"Status is a misleading concept unless one understands it as something that one does. One can have a low social status and still play high and vice versa."

Keith Johnstone

Status does not denote social standing but, rather, the active relationship between people. No behavior is really by chance or without motive, Status is always involved. When two people meet on the street, then their Status relationship is established through scarcely noticeable things like their eye contact. Whomever maintains his glance the longest, or first looks away without immediately looking back, is the "higher"; whomever glances at the other and then looks away with uncertainty is the "lower."

One probably should talk about dominance and subjection, but the concept of high Status and low Status is more neutral and has fewer negative connotations.

"A comic is someone who is paid to lower his Status or that of the other."

Comedy is based to a large degree on the Status principle. The classic scene of the man who slips on a banana peel is only funny when he loses Status. If President Clinton slipped on the peel, that would be unbelievably funny, but if our fragile grandmother fell, we would be shocked and hurry to help her. The prerequisite is that the audience has empathy for the performer. The great classical tragedies function by the same principle. It's expected that the tragic figure preserves his dignity even in death. If he gives up his Status and cries miserably, then we must have sympathy for him and the "greatness" of his sacrifice is lost.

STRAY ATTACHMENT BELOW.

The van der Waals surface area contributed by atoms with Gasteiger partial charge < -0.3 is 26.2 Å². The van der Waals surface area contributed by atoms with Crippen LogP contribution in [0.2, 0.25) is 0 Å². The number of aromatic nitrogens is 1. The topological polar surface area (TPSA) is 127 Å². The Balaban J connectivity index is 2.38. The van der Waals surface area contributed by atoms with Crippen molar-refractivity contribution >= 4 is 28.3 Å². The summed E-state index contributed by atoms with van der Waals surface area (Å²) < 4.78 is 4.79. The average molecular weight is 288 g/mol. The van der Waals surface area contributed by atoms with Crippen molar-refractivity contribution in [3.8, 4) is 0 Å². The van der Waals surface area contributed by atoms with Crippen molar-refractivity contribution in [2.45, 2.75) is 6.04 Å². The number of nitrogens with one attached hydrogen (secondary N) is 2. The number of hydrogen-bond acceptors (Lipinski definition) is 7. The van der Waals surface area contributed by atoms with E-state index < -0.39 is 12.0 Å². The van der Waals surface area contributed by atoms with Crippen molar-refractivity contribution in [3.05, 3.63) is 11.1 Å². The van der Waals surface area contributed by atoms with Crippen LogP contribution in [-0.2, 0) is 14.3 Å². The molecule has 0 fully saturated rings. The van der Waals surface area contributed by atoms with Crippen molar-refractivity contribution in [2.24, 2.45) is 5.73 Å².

In daily life, each plays his own preferred Status, that is the Status that gives him the most certainty. It doesn't matter if one plays a high Status ("Warning, bites") or low Status ("Don't bite, I'm not worth the effort"), one tries to maneuver oneself into the preferred position.

There are a number of ways to actively influence your Status and I want to indicate only a few examples. A relaxed position of the head while speaking, an open body position with direction but without hasty movements, a relaxed, full voice using complete sentences, as well as keeping eye contact, are techniques that raise your own Status.

Tense head movements in speaking, sentences that begin with "uh," a closed body position, frequent non-relaxed expressions of the face or head, create a behavioral pattern which reduces Status. The meanings of these points which make the principle of Status clear will be discussed in the following.